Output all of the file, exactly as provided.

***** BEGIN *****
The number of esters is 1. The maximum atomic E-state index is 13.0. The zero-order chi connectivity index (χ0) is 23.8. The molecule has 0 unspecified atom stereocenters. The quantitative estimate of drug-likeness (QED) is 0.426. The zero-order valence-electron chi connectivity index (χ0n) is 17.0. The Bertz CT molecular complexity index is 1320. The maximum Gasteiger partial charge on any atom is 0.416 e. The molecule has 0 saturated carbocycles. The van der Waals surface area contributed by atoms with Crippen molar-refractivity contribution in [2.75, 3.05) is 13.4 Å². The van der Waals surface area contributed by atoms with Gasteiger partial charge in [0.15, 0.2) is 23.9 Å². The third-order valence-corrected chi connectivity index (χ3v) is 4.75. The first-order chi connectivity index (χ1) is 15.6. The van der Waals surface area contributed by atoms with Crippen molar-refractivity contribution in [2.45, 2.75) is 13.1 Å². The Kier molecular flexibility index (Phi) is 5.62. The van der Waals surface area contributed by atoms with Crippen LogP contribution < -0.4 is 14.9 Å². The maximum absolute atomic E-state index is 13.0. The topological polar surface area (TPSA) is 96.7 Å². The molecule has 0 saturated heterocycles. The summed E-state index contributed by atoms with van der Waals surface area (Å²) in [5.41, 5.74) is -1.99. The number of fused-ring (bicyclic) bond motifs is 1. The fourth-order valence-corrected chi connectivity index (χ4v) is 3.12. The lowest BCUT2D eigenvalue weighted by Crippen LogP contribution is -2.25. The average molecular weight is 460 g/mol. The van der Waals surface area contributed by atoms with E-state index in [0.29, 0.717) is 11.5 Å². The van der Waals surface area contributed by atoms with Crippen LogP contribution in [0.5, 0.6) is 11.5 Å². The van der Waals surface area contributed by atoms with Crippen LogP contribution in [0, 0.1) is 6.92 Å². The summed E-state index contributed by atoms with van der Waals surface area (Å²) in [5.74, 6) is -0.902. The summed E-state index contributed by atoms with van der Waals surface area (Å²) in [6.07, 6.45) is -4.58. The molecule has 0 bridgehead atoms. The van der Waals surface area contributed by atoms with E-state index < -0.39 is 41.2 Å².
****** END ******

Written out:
The number of esters is 1. The maximum atomic E-state index is 13.0. The zero-order chi connectivity index (χ0) is 23.8. The molecule has 0 unspecified atom stereocenters. The quantitative estimate of drug-likeness (QED) is 0.426. The zero-order valence-electron chi connectivity index (χ0n) is 17.0. The Bertz CT molecular complexity index is 1320. The maximum Gasteiger partial charge on any atom is 0.416 e. The molecule has 0 saturated carbocycles. The van der Waals surface area contributed by atoms with Crippen molar-refractivity contribution in [2.75, 3.05) is 13.4 Å². The van der Waals surface area contributed by atoms with Gasteiger partial charge in [0.15, 0.2) is 23.9 Å². The third-order valence-corrected chi connectivity index (χ3v) is 4.75. The first-order chi connectivity index (χ1) is 15.6. The van der Waals surface area contributed by atoms with Crippen molar-refractivity contribution in [2.45, 2.75) is 13.1 Å². The Kier molecular flexibility index (Phi) is 5.62. The van der Waals surface area contributed by atoms with Crippen LogP contribution < -0.4 is 14.9 Å². The maximum absolute atomic E-state index is 13.0. The topological polar surface area (TPSA) is 96.7 Å². The molecule has 0 saturated heterocycles. The summed E-state index contributed by atoms with van der Waals surface area (Å²) in [5.41, 5.74) is -1.99. The number of fused-ring (bicyclic) bond motifs is 1. The fourth-order valence-corrected chi connectivity index (χ4v) is 3.12. The lowest BCUT2D eigenvalue weighted by Crippen LogP contribution is -2.25. The average molecular weight is 460 g/mol. The van der Waals surface area contributed by atoms with E-state index in [0.29, 0.717) is 11.5 Å². The van der Waals surface area contributed by atoms with Crippen LogP contribution in [0.5, 0.6) is 11.5 Å². The van der Waals surface area contributed by atoms with Crippen LogP contribution in [0, 0.1) is 6.92 Å². The summed E-state index contributed by atoms with van der Waals surface area (Å²) in [5.74, 6) is -0.902. The summed E-state index contributed by atoms with van der Waals surface area (Å²) in [6.07, 6.45) is -4.58. The molecule has 0 bridgehead atoms. The van der Waals surface area contributed by atoms with E-state index < -0.39 is 41.2 Å².